Since that day my prayer has been that God will grant every prayer and hope of President Trump that fits God’s purposes. I pray for his healing from the childhood abuse that convinced him he was only acceptable if he was a winner, and I admit to God that I do not exist on a higher moral plain. Still, I cannot deny the damage President Trump is causing as he pursues his obsession to destroy everything accomplished by President Obama. And so I try to pray for our current president the way Dietrich Bonhoeffer, Desmond Tutu, Martin Luther King, Nelson Mandela and the black worshipers in Charleston prayed for those who exercised power against them. I pray that President Trump will seek wisdom in the advice of diverse counselors and feel less need to defend his ego. I pray that President Trump will be more careful with the words he chooses so as not to get himself into so much trouble (and I feel a twinge of God’s sadness when commentators ridicule this child God loves).  I pray that President Trump will humbly recognize the vast difference between being a CEO who gets rid of problems by firing those who challenge him and being the president of the United States. Finally, I ask God to strengthen President Trump’s best intentions and reward his hopes of being a good president.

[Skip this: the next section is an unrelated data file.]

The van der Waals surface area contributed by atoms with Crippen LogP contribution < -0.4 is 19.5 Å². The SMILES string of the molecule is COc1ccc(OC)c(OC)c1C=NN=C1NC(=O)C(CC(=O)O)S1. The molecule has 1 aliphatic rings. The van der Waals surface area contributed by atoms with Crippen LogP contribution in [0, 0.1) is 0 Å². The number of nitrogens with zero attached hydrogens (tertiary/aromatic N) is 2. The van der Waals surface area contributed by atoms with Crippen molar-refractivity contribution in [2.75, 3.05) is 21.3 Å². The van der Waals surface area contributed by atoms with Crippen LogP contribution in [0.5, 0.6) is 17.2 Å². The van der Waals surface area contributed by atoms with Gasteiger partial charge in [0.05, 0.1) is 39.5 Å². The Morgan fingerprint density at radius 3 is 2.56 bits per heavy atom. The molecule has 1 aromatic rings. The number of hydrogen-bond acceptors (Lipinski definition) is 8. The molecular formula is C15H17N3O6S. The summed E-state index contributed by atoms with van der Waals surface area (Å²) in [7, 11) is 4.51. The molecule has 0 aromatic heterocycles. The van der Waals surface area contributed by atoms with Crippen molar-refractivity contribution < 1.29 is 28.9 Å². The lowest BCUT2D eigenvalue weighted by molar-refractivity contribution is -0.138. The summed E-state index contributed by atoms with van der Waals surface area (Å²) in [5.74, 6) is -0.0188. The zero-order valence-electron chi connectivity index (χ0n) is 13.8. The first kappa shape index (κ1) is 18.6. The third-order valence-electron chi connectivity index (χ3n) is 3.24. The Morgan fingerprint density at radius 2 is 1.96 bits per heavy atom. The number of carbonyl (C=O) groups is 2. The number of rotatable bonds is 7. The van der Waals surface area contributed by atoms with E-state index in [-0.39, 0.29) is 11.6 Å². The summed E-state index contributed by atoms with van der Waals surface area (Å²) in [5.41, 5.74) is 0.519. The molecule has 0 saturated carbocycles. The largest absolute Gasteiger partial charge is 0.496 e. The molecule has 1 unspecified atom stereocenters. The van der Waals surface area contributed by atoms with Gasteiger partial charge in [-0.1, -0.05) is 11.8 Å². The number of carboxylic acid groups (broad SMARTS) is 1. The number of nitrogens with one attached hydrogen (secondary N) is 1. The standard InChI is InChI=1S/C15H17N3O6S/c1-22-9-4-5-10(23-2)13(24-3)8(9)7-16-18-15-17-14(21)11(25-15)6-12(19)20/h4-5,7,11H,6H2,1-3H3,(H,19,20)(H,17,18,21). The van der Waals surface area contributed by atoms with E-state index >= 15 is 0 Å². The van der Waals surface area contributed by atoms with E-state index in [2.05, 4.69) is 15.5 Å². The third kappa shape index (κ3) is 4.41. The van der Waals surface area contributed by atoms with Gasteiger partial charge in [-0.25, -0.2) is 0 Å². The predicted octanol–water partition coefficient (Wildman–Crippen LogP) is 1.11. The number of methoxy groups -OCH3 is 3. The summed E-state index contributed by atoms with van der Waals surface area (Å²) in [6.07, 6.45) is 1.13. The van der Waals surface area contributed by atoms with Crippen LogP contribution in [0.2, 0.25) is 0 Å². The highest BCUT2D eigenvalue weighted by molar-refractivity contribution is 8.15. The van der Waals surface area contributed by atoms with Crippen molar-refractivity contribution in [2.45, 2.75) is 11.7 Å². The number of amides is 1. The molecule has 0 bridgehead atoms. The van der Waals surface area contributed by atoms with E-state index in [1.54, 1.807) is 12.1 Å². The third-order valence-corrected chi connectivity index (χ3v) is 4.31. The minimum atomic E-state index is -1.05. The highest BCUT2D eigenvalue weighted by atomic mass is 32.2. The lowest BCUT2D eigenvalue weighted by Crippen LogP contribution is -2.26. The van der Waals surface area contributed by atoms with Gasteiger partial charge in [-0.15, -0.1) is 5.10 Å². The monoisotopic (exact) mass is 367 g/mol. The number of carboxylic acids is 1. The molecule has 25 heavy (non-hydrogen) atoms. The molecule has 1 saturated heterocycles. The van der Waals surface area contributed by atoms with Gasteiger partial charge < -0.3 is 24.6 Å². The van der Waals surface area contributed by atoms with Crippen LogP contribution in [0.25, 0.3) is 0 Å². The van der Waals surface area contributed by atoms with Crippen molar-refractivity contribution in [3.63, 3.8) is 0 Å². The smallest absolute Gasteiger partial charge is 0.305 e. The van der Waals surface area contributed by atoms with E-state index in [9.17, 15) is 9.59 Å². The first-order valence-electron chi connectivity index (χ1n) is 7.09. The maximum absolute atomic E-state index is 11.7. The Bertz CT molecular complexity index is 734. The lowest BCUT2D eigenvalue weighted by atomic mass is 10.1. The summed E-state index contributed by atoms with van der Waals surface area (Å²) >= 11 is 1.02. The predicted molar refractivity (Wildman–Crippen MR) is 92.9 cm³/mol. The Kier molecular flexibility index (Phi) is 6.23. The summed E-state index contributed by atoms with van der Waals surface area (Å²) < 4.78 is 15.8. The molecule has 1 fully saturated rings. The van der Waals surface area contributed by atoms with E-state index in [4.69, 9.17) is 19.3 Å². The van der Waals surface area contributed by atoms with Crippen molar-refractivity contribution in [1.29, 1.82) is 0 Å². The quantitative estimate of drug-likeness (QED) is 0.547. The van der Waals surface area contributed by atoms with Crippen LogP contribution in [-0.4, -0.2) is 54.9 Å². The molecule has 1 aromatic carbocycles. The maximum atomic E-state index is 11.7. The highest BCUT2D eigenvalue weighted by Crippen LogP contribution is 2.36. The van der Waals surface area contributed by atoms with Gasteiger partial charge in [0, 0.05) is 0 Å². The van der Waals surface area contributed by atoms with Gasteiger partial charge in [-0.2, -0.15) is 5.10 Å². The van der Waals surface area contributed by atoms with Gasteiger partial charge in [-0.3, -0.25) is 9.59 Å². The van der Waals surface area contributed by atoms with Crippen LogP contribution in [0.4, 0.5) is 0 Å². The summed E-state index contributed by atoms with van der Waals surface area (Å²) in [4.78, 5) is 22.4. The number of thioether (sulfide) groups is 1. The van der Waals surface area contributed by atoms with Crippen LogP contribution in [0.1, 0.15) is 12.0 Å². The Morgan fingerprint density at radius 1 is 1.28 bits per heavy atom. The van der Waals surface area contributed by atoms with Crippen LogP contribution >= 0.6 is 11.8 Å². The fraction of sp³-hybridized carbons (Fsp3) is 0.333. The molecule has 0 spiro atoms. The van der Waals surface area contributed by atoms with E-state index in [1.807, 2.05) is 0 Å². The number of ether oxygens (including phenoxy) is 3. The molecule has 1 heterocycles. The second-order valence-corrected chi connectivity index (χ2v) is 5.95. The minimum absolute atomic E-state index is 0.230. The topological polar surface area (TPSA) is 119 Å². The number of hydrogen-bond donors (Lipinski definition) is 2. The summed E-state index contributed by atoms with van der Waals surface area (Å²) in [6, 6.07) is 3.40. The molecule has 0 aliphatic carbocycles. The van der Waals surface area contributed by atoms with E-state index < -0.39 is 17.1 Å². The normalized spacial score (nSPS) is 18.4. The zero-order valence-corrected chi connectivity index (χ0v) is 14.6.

I have seen God honor my feeble attempts to “speak mercy” to those I am tempted to judge. But Christianity Today’s focus on mercy ignores its essential companion: justice. Yes, in the story of the prodigal son Jesus encourages limitless mercy. The son who demands half his father’s wealth, and then wastes it all, returns home powerless and repentant. His father responds by exuberantly embracing him and fully incorporating him back into the family.

But Jesus responded differently to the powerful and arrogant. When the Pharisees brought Jesus a woman caught in adultery, he condemned their injustice and exposed the self-deception in their belief that the woman was a law breaker and they were not.

God desires both mercy and justice. The two are radically different. In mercy, the Good Samaritan lifts a bloody victim onto his donkey, interrupting his own plans to take the wounded man to a doctor. Then, having done what he can personally, he pays someone else to cover the man’s ongoing health care.

Mercy is personal and direct. But we dispense justice impersonally through governmental and economic systems and laws. This protects poor people from the humiliation and manipulation that often accompany personal handouts, and it serves the overwhelming majority who are never picked up off the side of the road by those with resources. It is easy to give a hundred-dollar donation of mercy while taking away thousands of dollars’ worth of justice.

So in mercy I pray for Donald as if he were my own brother. And if he does not stop doing reprehensible things, I will seek justice—and President Trump’s removal from office—to limit the damage to those I was called to serve.